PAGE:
While the parties have many areas of factual dispute, the fact that incidents with claimant occurred is uncontested. Specifically, in its response to claimant’s Notice to Admit, defendant admits that Jane Doe, who was 15 years old at the time, arrived at the Tryon Reception Center on December 19, 2002 and remained there for approximately two weeks. During her stay at the center, defendant’s employee, John Smith, had vaginal intercourse with the infant claimant on two separate occasions. It was also conceded that John Smith gave Jane Doe Chinese food and soda after the other residents were in their rooms contrary to Tryon’s rules and procedures.

Additionally, the following facts are undisputed, and were known by and reported to defendant’s staff before December 19, 2002 (the date of the infant claimant’s admission to Tryon), as evidenced by defendant’s admission of these facts in defendant’s Response to Notice to Admit[2] (these admissions are set forth verbatim, as they appear in the Notice to Admit):
  1. On August 19 or 20, 2002, it was reported to staff of the Girls Reception Center that John Smith threw cold water on a resident, April Coe, while she was naked in the shower. [Admission No. 16]
  1. On August 19 or 20, 2002, it was reported to staff of the Girls Reception Center that John Smith had given April Coe Chinese food on several occasions and allowed her to stay up past 11 pm. [Admission No. 19]
  1. On August 20, 2002, it was reported to staff of the Girls Reception Center that there were allegations that John Smith had sex with April Coe on the bathroom floor. [Admission 20]
  1. From the investigation concerning the water throwing incident of August 19, 2002, it was learned that there was evidence that John Smith did in fact throw cold water on April Coe while she was naked in the shower. [Admission No. 46]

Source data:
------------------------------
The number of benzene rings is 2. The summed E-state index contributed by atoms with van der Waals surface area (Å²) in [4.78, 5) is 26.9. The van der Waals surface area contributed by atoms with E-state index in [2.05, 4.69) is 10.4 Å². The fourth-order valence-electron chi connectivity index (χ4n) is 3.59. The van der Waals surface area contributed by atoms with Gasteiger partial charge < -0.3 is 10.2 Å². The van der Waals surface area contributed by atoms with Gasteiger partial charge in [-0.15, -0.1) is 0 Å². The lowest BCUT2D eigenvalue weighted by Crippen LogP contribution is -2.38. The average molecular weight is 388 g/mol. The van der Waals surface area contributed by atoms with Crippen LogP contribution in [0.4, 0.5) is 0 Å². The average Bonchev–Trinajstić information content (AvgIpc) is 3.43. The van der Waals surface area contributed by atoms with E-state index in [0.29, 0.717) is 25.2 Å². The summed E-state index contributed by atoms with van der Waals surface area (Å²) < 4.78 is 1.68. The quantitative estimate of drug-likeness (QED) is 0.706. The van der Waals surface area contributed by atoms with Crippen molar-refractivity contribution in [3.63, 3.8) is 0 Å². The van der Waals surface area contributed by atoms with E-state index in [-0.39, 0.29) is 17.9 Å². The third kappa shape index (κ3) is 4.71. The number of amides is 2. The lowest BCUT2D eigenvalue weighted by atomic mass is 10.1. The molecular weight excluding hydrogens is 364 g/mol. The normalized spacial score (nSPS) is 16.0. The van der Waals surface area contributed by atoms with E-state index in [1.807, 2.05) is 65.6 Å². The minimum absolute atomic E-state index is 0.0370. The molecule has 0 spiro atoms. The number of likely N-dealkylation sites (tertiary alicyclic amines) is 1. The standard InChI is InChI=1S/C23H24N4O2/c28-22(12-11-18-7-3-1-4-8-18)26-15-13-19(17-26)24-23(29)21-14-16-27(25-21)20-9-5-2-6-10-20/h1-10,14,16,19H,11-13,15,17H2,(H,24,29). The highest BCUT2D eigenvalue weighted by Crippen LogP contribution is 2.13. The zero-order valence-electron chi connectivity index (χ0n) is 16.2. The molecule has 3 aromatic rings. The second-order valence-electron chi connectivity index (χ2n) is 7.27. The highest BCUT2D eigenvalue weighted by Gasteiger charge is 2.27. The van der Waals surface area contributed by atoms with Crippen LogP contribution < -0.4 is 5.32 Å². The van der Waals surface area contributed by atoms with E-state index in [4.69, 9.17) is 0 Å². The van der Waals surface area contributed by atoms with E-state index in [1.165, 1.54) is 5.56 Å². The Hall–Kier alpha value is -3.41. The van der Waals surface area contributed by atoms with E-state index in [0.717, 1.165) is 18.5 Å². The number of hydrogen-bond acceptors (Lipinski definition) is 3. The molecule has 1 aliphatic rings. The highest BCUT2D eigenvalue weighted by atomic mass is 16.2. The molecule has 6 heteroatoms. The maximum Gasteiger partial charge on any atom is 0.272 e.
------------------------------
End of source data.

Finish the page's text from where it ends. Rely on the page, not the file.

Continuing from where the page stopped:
1. During the investigation concerning the water throwing incident of August 19, 2002, there was no documentation that April Coe was ever asked if there was any sexual contact between herself and John Smith. [Admission No. 48]
  1. During the investigation concerning the water throwing incident of August 19, 2002, one resident reported that she had seen John Smith touch April Coe inappropriately on the shoulders. [Admission No. 49]
  1. During the investigation concerning the water throwing incident of August 19, 2002, one resident reported that John Smith was rubbing April Coe's shoulders and touching her hair. [Admission No. 50]
  1. During the investigation concerning the water throwing incident of August 19, 2002, one resident reported that she saw John Smith touch April Coe on the buttocks. [Admission No. 51]
  1. During the investigation concerning the water throwing incident of August 19, 2002, one resident reported John Smith also threw water on Beth Foe. [Admission No. 52]
  1. During the investigation concerning the water throwing incident of August 19, 2002, Beth Foe reported that John Smith opened the shower curtain on her and threw cold water on her. [Admission No. 53]
  1. On August 20, 2002, John Smith admitted to Lucy Jones [a supervising employee of OCFS] that he had thrown cold water on April Coe while she was showering on August 19, 2002. [Admission No. 56]
  1. On August 20, 2002, John Smith admitted to Lucy Jones that he did this because he was "playing around". [Admission No. 57]